Is Red 40 vegan or should vegans steer clear of this ingredient? Find out why you might want to avoid this harmful ingredient altogether.
You've most likely come across Red 40 if you've picked up a bag of candy or another artificially colored product like a sports drink. These days, you'll literally find the dye in everything, even cosmetics.
In fact, according to the Center for Science in the Public Interest, Red 40 is the most commonly used food coloring in the United States. Although approved by the FDA, Red dye 40 fills no real purpose, and there are better alternatives on the market.
Thanks to the ingredient’s red color, many people tend to confuse Red 40 with Carmine (Cochineal) which is another popular red dye made from crushed bugs.
So, is Red 40 Vegan?
Yes, despite common misconceptions, Red 40 is vegan because the ingredient is not animal-derived. Instead, Red 40 is made from petroleum byproducts or coal tar.
With that said, Red 40, like all artificial colors, is routinely tested on animals. Personally, we try to avoid the dye as much as possible since although technically vegan, Red 40 is certainly not without cruelty.
Besides that, the artificial color is an especially controversial ingredient because it has been found to cause a slew of health issues that we’ll discuss further down.
What Red 40 is Made From?
The official name of Red 40 is Allura Red AC which is a red azo dye. In addition, Red 40 also goes under the E number: E129.
Red 40 does not naturally exist in our environment, and there are currently two ways to produce it. Originally, the dye was made from coal tar, but now it is largely derived from petroleum.
That’s correct, byproducts from the oil industry are used to create an ingredient that is later added to our food. Sounds appetizing, right?
Besides being derived from coal or petroleum, Red dye 40 contains a mixture of chemicals that have proven negative health effects on humans and animals.
Red 40 was first introduced as an alternative to other red food dyes such as Cochineal with the goal of offsetting costs and streamlining production. The coloring has also completely replaced amaranth (Red 2) and almost replaced erythrosine (Red 3) which are two artificial colorings that are even worse for your health than Red 40.
Consider Red 40 the lesser of two evils.
As mentioned, Carmine (Cochineal) is extracted from insects and is therefore not vegan. But unfortunately, as you’ll see below, Red dye 40 is not a cruelty-free option nor a good vegan alternative.
Red 40 Vegan But Not Cruelty-Free
So, what is the verdict, is Red 40 vegan?
In our opinion, although not animal-derived, Red 40 can't be considered vegan-friendly for two reasons.
- Red 40 has been tested on animals as recently as 2018 and you can expect testing to continue because of how dangerous artificial colors are.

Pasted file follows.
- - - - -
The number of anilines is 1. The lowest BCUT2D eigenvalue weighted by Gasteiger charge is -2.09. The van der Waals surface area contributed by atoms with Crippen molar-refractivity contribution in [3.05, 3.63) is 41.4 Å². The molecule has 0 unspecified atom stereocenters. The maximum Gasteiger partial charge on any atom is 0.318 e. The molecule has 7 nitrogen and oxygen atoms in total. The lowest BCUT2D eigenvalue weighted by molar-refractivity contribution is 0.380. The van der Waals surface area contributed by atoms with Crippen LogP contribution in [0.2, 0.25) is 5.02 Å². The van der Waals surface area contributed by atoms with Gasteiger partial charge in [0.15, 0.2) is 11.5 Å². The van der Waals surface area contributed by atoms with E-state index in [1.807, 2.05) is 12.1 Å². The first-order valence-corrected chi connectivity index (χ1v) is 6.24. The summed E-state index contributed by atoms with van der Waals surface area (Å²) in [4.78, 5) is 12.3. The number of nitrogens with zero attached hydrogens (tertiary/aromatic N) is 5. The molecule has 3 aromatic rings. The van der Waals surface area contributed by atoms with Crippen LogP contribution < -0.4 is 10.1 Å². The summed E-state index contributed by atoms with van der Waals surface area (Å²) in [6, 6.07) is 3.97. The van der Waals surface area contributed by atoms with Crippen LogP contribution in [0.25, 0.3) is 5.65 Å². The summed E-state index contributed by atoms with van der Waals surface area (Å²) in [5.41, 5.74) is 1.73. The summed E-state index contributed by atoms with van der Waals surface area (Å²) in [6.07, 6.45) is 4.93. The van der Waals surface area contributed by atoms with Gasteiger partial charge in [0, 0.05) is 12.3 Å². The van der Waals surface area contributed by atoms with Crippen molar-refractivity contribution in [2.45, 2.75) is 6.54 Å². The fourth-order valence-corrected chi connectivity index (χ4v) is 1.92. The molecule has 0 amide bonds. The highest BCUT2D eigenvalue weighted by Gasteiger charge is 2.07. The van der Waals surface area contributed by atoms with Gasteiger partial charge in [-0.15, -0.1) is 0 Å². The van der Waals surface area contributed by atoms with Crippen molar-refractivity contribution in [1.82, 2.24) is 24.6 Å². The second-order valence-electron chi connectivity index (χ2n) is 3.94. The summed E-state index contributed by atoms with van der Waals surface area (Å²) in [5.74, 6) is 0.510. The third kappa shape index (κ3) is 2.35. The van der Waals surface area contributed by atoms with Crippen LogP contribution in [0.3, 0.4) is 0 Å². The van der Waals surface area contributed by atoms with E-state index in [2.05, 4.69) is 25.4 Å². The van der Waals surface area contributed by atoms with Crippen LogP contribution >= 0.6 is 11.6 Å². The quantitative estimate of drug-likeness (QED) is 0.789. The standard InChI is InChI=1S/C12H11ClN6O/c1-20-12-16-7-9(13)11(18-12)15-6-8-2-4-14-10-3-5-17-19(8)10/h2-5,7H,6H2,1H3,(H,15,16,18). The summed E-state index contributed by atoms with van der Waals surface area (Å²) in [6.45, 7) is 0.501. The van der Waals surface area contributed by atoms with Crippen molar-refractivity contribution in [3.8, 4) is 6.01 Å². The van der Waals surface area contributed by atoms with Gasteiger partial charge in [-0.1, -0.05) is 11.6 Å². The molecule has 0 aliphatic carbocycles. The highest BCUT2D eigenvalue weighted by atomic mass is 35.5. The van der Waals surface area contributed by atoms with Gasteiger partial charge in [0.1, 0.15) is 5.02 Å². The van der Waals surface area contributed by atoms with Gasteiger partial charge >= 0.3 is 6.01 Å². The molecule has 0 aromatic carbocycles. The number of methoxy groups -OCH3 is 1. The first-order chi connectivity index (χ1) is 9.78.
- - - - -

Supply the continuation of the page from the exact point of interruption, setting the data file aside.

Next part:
- Red 40 serves no purpose other than to make food look more ”attractive" which makes the suffering of animals used in the experiments especially unnecessary.
Animal Testing Associated with Red 40
Unlike other ingredients that were tested on animals years or even decades ago, Red 40 dye has recently been tested.
For example, between 2009 and 2015 the European Food Safety Authority (EFSA) conducted re-tests on food dyes and other additives. This means that the EU tested Red 40 as recently as 4 years ago.
Moreover, researchers continuously perform additional tests in order to reevaluate the artificial color's harmful effects. We found many recent animal studies regarding Red 40.
Many of these tests include having animals injected with Red 40 while other tests require the animals to ingest huge amounts of food dye. In the end, the animals that don’t die from poisoning are euthanized so that researchers can conduct further testing of their organs and intestines.
During the countless experiments, many animals from mice and rodents to dogs and cows have been used used. And they all had to suffer needlessly before dying a completely unnecessary and much too early death.
Also, as mentioned, Red 40 is completely unnecessary and could easily be replaced with healthier plant based options.
In other words, Red 40 poses an ethical dilemma for vegans. On the one hand, the ingredient does not contain any animal derivatives. But on the other hand, it’s definitely not cruelty-free.
In the end, it’s up to you to decide if you want to consume artificial colors or not. Just consider that the testing of artificial colors is ongoing and that you're literally ingesting petroleum.
Personally, we believe that each of us has the power to vote with our money and we choose not to buy products containing dyes.
What is Red 40 Used For?
As mentioned, Allura Red AC is mainly used to make otherwise dull looking food products bright red. Everything from cupcakes and candy to chips, sports drinks, and even breakfast cereals may contain Red 40. In certain cases, Red 40 can also be used in tattoo ink.
Moreover, Allura Red is regulated under different laws in the US and the EU and therefore used differently.
In the US